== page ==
Competition in one of the 2014 Winter Olympics' most anticipated sports -- figure skating -- is set to be fierce.
Starting with the inaugural team event and continuing through to figure skating's finale, the women's competition wrapping on Feb. 20, the Sochi games will feature an array of talented athletes from throughout the world executing incredibly difficult technical elements while also interpreting their musical selections and wearing spectacularly bedazzled costumes. As always, they'll do all of this while balancing on quarter-inch blades.
Below is a roundup of some of the names to keep a close eye out for in the 2014 Olympic figure skating competition, ranging from gold medal contenders to fan-favorite underdogs.
Gracie Gold of the U.S. (John McDonnell/The Washington Post via Getty Images)
The women's competition is typically the marquee Olympic figure skating event and this year's contest should not disappoint when it starts on Feb. 19. Defending Olympic champion Kim Yu-Na of South Korea and defending Olympic silver medalist Mao Asada of Japan are projected by The Associated Press to repeat 1-2, but many other talented competitors are aiming to take home gold. Asada, expected to be the only women's competitor going for a triple axel in both her short program and free skate, could flip that order.
Prominent among those hoping to stage an upset are Russian teenagers Adelina Sotnikova and Julia Lipnitskaia. The 15-year-old Lipnitskaia won the women's event at the European figure skating championships in January.
Other notable medal hopefuls include Americans Gracie Gold and Ashley Wagner, Japan's Akiko Suzuki, a major fan favorite who won the Japanese Nationals over Asada in December, and Italy's Carolina Kostner, who placed second to Kim at last year's World Championships.
Though she isn't expected to vie for a medal, Norway's Anne Line Gjersem is another skater to watch in Sochi. She is her nation's first Olympic figure skater in five decades.
Defending Olympic champions Tessa Virtue and Scott Moir of Canada. (TORU YAMANAKA/AFP/Getty Images)
In ice dancing, starting Feb. 16, Detroit training mates and rivals Meryl Davis and Charlie White (of the U.S.) and Tessa Virtue and Scott Moir (of Canada) are projected to go 1-2 in Sochi, just as they did at the last Olympics when Virtue and Moir defeated the Americans. Davis and White have the momentum after beating Virtue and Moir at the Grand Prix Final in December and could become the first American ice dancing team to ever win Olympic gold in what could be the final showdown between two of the top ice dancing duos ever.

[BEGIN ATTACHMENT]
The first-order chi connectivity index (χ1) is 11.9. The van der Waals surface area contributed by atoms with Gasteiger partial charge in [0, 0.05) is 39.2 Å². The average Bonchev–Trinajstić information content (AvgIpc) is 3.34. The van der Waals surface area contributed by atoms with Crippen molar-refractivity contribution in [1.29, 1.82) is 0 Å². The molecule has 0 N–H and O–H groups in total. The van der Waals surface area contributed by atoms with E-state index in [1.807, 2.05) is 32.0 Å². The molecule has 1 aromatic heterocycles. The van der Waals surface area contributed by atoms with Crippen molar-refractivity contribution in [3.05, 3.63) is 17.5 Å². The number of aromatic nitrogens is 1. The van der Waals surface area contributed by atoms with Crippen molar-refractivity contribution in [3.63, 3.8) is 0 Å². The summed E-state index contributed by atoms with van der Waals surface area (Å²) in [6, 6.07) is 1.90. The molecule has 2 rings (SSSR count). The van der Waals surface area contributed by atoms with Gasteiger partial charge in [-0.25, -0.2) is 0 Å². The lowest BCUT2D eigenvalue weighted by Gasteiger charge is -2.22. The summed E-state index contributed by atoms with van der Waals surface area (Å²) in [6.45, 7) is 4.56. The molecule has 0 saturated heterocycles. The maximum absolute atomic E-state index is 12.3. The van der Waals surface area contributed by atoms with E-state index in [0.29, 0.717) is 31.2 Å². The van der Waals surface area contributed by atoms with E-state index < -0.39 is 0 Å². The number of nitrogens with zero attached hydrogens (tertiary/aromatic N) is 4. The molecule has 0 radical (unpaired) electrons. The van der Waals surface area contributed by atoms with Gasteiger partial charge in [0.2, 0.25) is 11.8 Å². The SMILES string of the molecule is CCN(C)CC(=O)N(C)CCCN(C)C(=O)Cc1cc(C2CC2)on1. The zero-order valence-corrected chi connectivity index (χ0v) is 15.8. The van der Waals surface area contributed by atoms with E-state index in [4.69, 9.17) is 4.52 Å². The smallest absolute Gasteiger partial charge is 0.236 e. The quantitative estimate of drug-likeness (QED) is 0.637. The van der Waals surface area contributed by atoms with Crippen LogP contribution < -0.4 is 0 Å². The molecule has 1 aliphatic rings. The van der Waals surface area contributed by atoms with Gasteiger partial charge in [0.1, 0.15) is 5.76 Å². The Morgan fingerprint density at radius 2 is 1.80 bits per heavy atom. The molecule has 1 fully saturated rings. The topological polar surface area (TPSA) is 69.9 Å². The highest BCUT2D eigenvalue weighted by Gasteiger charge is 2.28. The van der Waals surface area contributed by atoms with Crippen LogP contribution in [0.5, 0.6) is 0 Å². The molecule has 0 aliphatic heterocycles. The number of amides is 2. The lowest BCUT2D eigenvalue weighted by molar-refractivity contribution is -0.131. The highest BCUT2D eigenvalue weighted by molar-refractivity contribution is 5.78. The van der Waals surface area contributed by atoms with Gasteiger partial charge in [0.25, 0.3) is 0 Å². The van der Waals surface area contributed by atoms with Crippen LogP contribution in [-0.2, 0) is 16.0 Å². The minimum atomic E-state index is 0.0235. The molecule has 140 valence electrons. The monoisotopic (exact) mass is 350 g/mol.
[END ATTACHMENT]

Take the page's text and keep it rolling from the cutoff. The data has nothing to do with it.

With the North American teams expected to take gold and silver, the race for the bronze figures to provide plenty of a drama. Two Russian teams just might get a home-field boost, though veterans Nathalie Pechalat and Fabian Bourzat of France are the sentimental favorites with their charming "Le Petit Prince" free dance. Another spoiler for a medal could be the Italians, Anna Cappellini and Luca Lanotte, who are coming off their first-ever win at the European Championships.
Yuzuru Hanyu of Japan. (Photo by Atsushi Tomura/Getty Images)
In the men's singles event, which kicks off with the short program on Feb. 13, Canadian Patrick Chan is the three-time and reigning World champion and the favorite for gold. Chan has earned a reputation as a skater who is not only of the highest technical caliber, but also who pushes the sport to new artistic heights, earning him high component (i.e. artistic) scores even when he falters on the jumps.
Other medal contenders include a trio of Japanese men -- Yuzuru Hanyu, Tatsuki Machida and Daisuke Takahashi -- and Spain's Javier Fernandez. Hanyu, Takahashi and Fernandez are the only three men in the world who have beaten Chan over the past two seasons, though both Takahashi and Fernandez have both been inconsistent so far this season.
And then there is the Russian wild card, Evgeny Plushenko, who has returned from retirement in a long shot to finally win an Olympic gold after narrowly losing to Evan Lysacek four years ago. Plushenko looked rusty at the European Championships and withdrew, but he should not be counted out. Americans Jeremy Abbott and fan favorite Jason Brown, whose incredible "Riverdance" from the U.S. Championships went viral last month, both have an outside shot at a medal but would likely need flawless performances of their own as well as see mistakes from their competitors.
German pair Aliona Savchenko (L) and Robin Szolkowy. (TORU YAMANAKA/AFP/Getty Images)
In the pairs competition, which starts Feb. 11, Russians Tatiana Volosozhar and Maxim Trankov are the favorites for gold, but veteran German pair Aliona Savchenko and Robin Szolkowy, bronze medalists at the 2010 Olympics, will present a formidable challenge for the talented Russians. Both pairs are known for blending stylish presentation skills with top-of-the-line technique, so this should be a thrilling showdown.
China's Pang Qing and Tong Jian and Russia's Ksenia Stolbova and Fedor Klimov, who won the free skate at the recent European Championships with their crowd-pleasing "Addams Family" routine, are other contenders to keep an eye on. The American pairs are not expected to contend for a medal, but U.S. champions Marissa Castelli and Simon Shnapir should be on track for a placement in the top 10.
Before the individual events begin, the team competition gets underway on Feb. 6. The Associated Press is projecting Canada, the U.S. and Russia as the top medal contenders, with the Canadians the favorites for gold.